1. The king in question was more probably Áed Find. It seems there might have been some confusion during the middle ages on the rulers of Dalriata.
2. Galeazzo Ruspoli, I Ruspoli, Gremese Editore, 2001. page 10
3.  To France? or to Italy?

Letter to the Earl of Angus

My honourable Lord, William Douglas,

When I had the honour to see you at Orleans, I promised to send you the tree of the family of the Scoti of Piaisance, which is descended of the illustrious house of Douglas: but because I have not hitherto had a convenient opportunity of sending it safely, I have not yet paid this debt. Now therefore having found the occasion of this gentleman, my friend, who was to go into England, I would delay no longer to send the tree or genealogy; which I have done, beseeching your Lordship, as you promised me, to honour me with the tree of the house of Douglas in Scotland, at least, so much of it as the iniquity of times past, and the wars in that kingdom have suffered to remain undefaced and undestroyed, and I shall rest your Lordship's obliged for this favour.

The old arms of the Scoti in Piaisance, were conformed to the old arms of the Douglas, as may be seen in the foresaid city, in the church of Saint Lawrence. But when the Ghelfs and Ghibellines did war one against another in Italy, the Scoti, as partners of the French, were chosen to be heads of the Ghelfs in Piaisance. And because all things of an odd or unequal number were taken for Ghibelline, they were constrained to change the number of three stars, into either four or two. But esteeming that it was not fit to increase the number, they resolved to take one from them; in the place of which (in memory of it) they put a white or argent bar, which beginning at the right hand, is drawn along, and ends at the left: for if it had begun at the left, and ended at the right hand, it had been Ghibelline. The field which was given by the emperor Henry IV. together with a pelican for the crest, which is the crest of the Scoti only, who carry it at this hour, and the field of the whole family generally.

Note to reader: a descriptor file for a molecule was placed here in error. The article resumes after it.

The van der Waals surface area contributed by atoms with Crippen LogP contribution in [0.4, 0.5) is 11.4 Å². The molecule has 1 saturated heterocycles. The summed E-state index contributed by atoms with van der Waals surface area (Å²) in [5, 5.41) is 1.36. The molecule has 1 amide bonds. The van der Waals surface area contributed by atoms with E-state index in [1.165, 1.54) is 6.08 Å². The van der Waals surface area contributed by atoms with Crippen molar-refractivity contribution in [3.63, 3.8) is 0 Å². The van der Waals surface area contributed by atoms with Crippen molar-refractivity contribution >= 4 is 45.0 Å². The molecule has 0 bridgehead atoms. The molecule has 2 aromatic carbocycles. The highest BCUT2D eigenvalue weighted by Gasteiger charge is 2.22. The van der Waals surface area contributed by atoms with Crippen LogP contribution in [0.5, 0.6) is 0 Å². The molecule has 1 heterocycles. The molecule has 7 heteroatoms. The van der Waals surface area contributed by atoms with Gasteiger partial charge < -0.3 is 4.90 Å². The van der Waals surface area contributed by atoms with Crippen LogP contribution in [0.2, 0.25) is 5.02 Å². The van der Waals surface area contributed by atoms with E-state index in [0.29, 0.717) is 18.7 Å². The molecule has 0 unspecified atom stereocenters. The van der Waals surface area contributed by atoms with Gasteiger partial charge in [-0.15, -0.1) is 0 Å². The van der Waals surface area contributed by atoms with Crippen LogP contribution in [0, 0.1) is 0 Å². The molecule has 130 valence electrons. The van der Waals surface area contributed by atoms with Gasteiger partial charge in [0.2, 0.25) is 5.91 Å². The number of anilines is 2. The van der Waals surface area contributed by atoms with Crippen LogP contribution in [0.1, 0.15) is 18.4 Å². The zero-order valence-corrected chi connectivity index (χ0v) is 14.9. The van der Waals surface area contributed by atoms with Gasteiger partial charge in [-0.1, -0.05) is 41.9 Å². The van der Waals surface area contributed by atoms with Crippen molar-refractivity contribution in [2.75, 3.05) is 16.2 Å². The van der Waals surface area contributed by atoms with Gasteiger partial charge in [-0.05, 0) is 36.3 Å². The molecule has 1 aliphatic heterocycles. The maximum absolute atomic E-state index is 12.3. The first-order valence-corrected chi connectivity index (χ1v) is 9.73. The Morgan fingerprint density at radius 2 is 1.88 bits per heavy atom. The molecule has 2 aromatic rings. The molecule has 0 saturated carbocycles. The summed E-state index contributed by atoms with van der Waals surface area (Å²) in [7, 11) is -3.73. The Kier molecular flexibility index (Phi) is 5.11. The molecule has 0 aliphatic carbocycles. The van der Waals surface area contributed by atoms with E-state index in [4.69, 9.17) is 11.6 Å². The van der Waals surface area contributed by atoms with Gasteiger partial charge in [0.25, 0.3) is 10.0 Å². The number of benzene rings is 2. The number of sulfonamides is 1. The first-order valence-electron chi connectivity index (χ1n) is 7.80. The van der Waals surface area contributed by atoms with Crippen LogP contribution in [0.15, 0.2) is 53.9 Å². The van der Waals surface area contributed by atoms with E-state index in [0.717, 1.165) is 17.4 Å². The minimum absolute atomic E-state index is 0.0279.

I have thought good to make this short digression, that your Lordship might have some knowledge wherefore this change was made in our coat: your Lordship should do me a singular favour, if you would be pleased to write unto me of the receipt of this tree, in the arms of which the coronet it wanting, because the crest is the place where it should be, and to honour me with your letters, which you may send to my noble captain the Duke of Nevers, and so they shall come safe to me; for which favour I shall be particularly obliged to your Lordship.

So kissing your Lordship's hands, together with these of your brethren and children, I pray the Lord to bless you with all happiness and prosperity.

Your Lordship's humble Servant and Cousin,

Mark Antonia Scoto, Count d' Agazano.
Paris, 8th May, 1622.

This tree was received by the Earl of Angus, who did also send to him the tree of the house of Douglas.
David Hume writes: Now, besides all this which we have said, the evidences and monuments, charters and writs of privilege of their house do witness the same; for in the privileges granted to them by the emperor Henry IV. and Sigismund, as also by Giovanni Maria Duke of Milan, the sirname of Douglas is expressly inserted with the titles of Earls given to three several persons of that house, first Francisco, created Conte de Vigolino, Giovanni, his brother, Conte d' Agazano, by the said Duke, and to Alberto, expressly intitled, Conte de Douglas et Vigolino, by Sigismund the emperor. Now, after all this, I hope we may justly say with John Lesly, Bishop of Ross, that the Scoti in Plaisance are come of the Douglases in Scotland. And thus much ,for William the second, son to Hugh the first, and grandchild to Sholto.

See also:
•  Scoti Douglas for links to The History of the House and Race of Douglas and Angus, by David Hume

Downloads:

•  Restoration of Piacentini Palaces: Palazzo Douglas Scotti, Scala of St. George (Pdf; in Italian)
•  Footprints of the Douglas Scotti; A Scottish Warrior Journeys to Piacenza in Northern Italy in 794 - The Douglas castles (Pdf; in English)

 

 

Sources

 

Sources for this article include:

•  The History of the House and Race of Douglas and Angus, by David Hume

Any contributions will be gratefully accepted





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Last modified: Saturday, 18 March 2017